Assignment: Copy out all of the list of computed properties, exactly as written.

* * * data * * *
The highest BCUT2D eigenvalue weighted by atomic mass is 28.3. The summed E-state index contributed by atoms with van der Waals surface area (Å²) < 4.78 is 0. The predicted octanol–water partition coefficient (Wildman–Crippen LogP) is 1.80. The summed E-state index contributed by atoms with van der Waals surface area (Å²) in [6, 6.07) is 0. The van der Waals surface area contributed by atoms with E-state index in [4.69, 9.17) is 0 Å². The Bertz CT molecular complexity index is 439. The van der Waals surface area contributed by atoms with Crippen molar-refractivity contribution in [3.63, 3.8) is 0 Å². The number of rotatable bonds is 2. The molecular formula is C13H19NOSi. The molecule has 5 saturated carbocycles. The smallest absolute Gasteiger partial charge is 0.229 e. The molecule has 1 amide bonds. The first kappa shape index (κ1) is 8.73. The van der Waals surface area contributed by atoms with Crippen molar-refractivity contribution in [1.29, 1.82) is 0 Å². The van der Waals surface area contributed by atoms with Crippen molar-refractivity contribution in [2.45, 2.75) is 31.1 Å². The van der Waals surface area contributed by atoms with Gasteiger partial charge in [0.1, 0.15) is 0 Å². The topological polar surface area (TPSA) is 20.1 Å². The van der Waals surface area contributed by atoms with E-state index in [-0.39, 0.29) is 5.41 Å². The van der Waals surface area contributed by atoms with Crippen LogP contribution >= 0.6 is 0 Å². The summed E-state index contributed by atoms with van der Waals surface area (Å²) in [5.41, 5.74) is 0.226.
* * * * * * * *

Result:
The highest BCUT2D eigenvalue weighted by atomic mass is 28.3. The summed E-state index contributed by atoms with van der Waals surface area (Å²) < 4.78 is 0. The predicted octanol–water partition coefficient (Wildman–Crippen LogP) is 1.80. The summed E-state index contributed by atoms with van der Waals surface area (Å²) in [6, 6.07) is 0. The van der Waals surface area contributed by atoms with E-state index in [4.69, 9.17) is 0 Å². The Bertz CT molecular complexity index is 439. The van der Waals surface area contributed by atoms with Crippen molar-refractivity contribution in [3.63, 3.8) is 0 Å². The number of rotatable bonds is 2. The molecular formula is C13H19NOSi. The molecule has 5 saturated carbocycles. The smallest absolute Gasteiger partial charge is 0.229 e. The molecule has 1 amide bonds. The first kappa shape index (κ1) is 8.73. The van der Waals surface area contributed by atoms with Crippen molar-refractivity contribution in [1.29, 1.82) is 0 Å². The van der Waals surface area contributed by atoms with Crippen molar-refractivity contribution in [2.45, 2.75) is 31.1 Å². The van der Waals surface area contributed by atoms with Gasteiger partial charge in [0.1, 0.15) is 0 Å². The topological polar surface area (TPSA) is 20.1 Å². The van der Waals surface area contributed by atoms with E-state index in [-0.39, 0.29) is 5.41 Å². The van der Waals surface area contributed by atoms with Crippen LogP contribution >= 0.6 is 0 Å². The summed E-state index contributed by atoms with van der Waals surface area (Å²) in [5.41, 5.74) is 0.226.